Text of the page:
Diarrhea

What is diarrhea?

What are the reasons for having diarrhea?

How serious is diarrhea?

Signs of diarrhea

When to call for help:

Other symptoms should tell your doctor about

How to manage diarrhea - what you should and should not do

What is diarrhea?

Diarrhea is the rapid passage of stool through the intestines. Some people refer to diarrhea as “the runs”, loose BMs, “problems with my bowels” and loose stools. Anyone can have mild to severe diarrhea.

What are the reasons for having diarrhea?

  • Bacterial or viral infection
  • Medication side effects
  • Chemotherapy and radiation side effects
  • Food and drink side effects
  • Vitamins, minerals and sugar
  • Blocked intestines by the cancer
  • Bowel surgery
  • Stress and anxiety

How serious is diarrhea?

Diarrhea can result in not getting enough water or food. If left untreated it can be serious to your body and to your health.

Signs of diarrhea:

  • Loose or watery stools (bowel movements) three or more times daily
  • Abdominal cramps, pain, bloating
  • Uncontrollable urges to go to the bathroom
  • Sore skin in the anal area, from frequent movements
  • Dehydration and fatigue, from excess water loss

When should I call for help?

Use the following guide to help you decide what to do when you have diarrhea.

Mild Diarrhea - Call Telephone Triage Nurse or family doctor

If you are experiencing these symptoms, call the Telephone Triage Nurse between 8:30 a.m. - 4:00 p.m. at 519-685-8600 and press ‘3’. You may also call your family doctor.

Symptoms:

  • Less than 4 bowel movements a day
    • Colostomy - less than 4 bowel movements a day
    • Ileostomy - 1000mL or 4-6 pouch empties a day
  • Bowel movement is mushy and watery with bits of food
  • Some night time bowel movements that are controlled
  • Some cramping
  • Able to eat and drink
  • Some nausea
  • Able to urinate
  • Urine colour light yellow

Moderate Diarrhea - Seek medical attention within the next 24 hours

Seek medical attention within the next 24 hours if you get these symptoms. You can ask the Telephone Triage Nurse to make an appointment for you, or you can make an appointment with your family doctor.

To reach the Telephone Triage Nurse, call between 8:30 a.m. - 4:00 p.m. at 519-685-8600 and press ‘3’.

Symptoms:

  • Between 4-7 bowel movements a day
    • Colostomy - between 4-7 bowel movements a day
    • Ileostomy - 1500mL or 6-9 pouch empties a day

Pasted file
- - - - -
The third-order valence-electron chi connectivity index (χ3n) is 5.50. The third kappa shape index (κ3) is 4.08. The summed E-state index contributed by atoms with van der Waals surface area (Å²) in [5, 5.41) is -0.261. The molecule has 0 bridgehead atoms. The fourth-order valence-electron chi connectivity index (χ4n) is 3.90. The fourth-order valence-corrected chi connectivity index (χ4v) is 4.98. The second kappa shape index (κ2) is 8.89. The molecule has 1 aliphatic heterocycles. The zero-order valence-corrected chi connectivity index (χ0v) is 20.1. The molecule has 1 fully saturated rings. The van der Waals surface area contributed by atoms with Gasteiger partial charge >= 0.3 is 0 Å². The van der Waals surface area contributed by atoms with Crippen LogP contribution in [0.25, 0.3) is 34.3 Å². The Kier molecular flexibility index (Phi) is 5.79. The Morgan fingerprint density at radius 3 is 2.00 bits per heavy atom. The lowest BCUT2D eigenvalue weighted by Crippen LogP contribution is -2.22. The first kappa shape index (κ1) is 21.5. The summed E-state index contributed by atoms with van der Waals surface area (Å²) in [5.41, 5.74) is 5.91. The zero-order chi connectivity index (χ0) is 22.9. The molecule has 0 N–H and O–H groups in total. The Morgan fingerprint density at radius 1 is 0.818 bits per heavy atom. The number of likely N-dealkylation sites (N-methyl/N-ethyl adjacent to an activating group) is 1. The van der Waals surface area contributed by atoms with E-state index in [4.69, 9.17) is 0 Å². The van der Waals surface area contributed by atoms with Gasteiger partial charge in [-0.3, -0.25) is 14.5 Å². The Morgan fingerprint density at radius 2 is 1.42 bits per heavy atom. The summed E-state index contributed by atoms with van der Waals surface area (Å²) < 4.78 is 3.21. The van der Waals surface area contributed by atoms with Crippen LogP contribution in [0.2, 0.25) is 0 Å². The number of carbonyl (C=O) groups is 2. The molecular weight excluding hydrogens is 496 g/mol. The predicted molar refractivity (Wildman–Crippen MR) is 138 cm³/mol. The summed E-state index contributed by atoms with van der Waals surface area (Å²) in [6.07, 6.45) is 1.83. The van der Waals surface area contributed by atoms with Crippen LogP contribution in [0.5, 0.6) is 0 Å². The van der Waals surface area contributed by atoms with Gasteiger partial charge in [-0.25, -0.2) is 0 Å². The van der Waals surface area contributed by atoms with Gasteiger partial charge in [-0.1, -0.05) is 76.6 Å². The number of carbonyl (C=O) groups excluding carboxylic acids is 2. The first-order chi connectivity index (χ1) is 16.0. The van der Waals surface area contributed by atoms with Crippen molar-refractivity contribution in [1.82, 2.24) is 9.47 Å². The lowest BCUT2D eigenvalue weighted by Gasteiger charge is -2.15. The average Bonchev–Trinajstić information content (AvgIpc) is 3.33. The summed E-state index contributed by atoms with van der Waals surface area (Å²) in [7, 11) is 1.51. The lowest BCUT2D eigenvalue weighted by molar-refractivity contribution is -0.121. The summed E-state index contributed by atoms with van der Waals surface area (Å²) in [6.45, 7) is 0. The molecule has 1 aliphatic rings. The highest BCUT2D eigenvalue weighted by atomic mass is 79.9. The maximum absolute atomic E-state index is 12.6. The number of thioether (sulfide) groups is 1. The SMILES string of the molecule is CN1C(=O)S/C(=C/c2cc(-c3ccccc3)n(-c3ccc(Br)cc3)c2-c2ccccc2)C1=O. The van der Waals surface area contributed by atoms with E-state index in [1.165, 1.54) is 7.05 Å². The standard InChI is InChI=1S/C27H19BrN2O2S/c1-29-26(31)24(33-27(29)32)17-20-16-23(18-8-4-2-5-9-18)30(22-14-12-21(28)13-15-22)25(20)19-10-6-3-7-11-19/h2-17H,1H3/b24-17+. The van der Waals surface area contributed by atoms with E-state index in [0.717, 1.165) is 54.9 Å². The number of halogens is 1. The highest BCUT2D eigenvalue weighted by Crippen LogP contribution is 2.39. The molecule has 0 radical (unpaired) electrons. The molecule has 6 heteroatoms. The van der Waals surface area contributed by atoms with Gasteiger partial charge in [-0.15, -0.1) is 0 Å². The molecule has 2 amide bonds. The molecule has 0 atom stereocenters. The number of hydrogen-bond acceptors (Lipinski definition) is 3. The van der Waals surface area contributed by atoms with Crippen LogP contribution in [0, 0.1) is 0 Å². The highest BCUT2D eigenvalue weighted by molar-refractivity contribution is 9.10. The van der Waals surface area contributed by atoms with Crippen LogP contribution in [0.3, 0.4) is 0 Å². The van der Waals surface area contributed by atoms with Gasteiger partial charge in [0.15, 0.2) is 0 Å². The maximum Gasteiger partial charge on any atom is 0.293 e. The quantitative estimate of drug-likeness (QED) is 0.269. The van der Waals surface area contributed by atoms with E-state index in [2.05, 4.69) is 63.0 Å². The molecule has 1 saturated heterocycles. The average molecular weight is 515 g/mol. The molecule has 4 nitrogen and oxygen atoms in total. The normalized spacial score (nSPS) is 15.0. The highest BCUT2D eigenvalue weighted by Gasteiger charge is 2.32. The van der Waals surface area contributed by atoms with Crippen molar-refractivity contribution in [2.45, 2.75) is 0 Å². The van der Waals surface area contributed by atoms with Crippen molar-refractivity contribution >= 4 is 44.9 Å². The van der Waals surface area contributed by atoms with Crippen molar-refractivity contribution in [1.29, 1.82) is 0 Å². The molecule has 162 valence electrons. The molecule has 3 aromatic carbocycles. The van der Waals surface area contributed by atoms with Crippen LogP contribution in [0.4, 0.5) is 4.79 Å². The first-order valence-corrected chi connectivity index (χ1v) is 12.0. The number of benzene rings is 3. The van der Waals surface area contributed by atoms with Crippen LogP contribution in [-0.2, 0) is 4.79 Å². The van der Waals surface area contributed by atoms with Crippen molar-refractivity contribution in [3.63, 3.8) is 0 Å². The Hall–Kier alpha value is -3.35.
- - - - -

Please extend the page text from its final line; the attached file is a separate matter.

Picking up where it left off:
• Bowel movement is watery with bits of food
  • Accidental bowel movement during the day or night Increased cramping
  • Eating less food and drink, lower appetite
  • Frequent nausea Frequent vomiting
  • Dry mouth and feeling thirsty
  • Less able to urinate
  • Urine colour is dark yellow or orange
  • Skin around the anus is sore.

Severe - Go to the nearest hospital emergency. Get immediate medical attention.

The following symptoms indicate severe diarrhea. Go to the nearest hospital Emergency Department and get immediate medical attention.

Symptoms:

  • More than 7 bowel movements a day
    • Colostomy - more than 7 bowel movements a day
    • Ileostomy - 2000mL or more than 10 pouch empties a day
  • Bowel movement is watery only
  • No control of bowel movements
  • Constant cramping
  • Cannot eat or drink, no appetite
  • Constant nausea
  • Constant vomiting
  • Dizziness, lightheaded
  • Difficult to urinate
  • Urine colour is dark orange or brown
  • Bloody bowel movements
  • Sudden abdominal bloating
  • Severe abdominal pain
  • Skin around the anus is bloody
  • Skin feels very warm
  • Fever greater than 38°C or 100°F

Other symptoms you should tell your doctor about:

  • Weight loss of 5 or more pounds
  • Blood in the anal canal or stools
  • Abdominal cramps or pain for 2 or more days
  • Inability to drink fluids for more than 2 days
  • Sudden bloating of the abdomen
  • Diarrhea after several days of constipation

 

How to manage diarrhea

What you should do:

  • Eat foods high in protein, calories, and potassium, such as cottage cheese, eggs, baked potatoes, cooked cereals and rice, pasta, white toast, bananas, or peanut butter
  • Drink 8-12 glasses of clear fluids each day, such as water, juice, and low sodium soup
  • Eat small meals more often
  • Rest when you are tired
  • Keep the anal area clean and dry
  • Take medicines for diarrhea, as ordered by your doctor

What you should not do:

  • Eat high fibre foods, like whole grain breads, high fibre cereals, and bran
  • Eat fried or greasy foods
  • Eat skins or seeds from fruits and vegetables
  • Eat Spicy foods
  • Have beverages with caffeine (e.g. coffee, tea, cola, chocolate), alcohol (e.g. beer, wine, liquor) or carbonation (e.g. soda pop, cola)
  • Drink milk or milk products
  • Smoke

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Last Updated October 25, 2007 | © 2007, LHSC, London Ontario Canada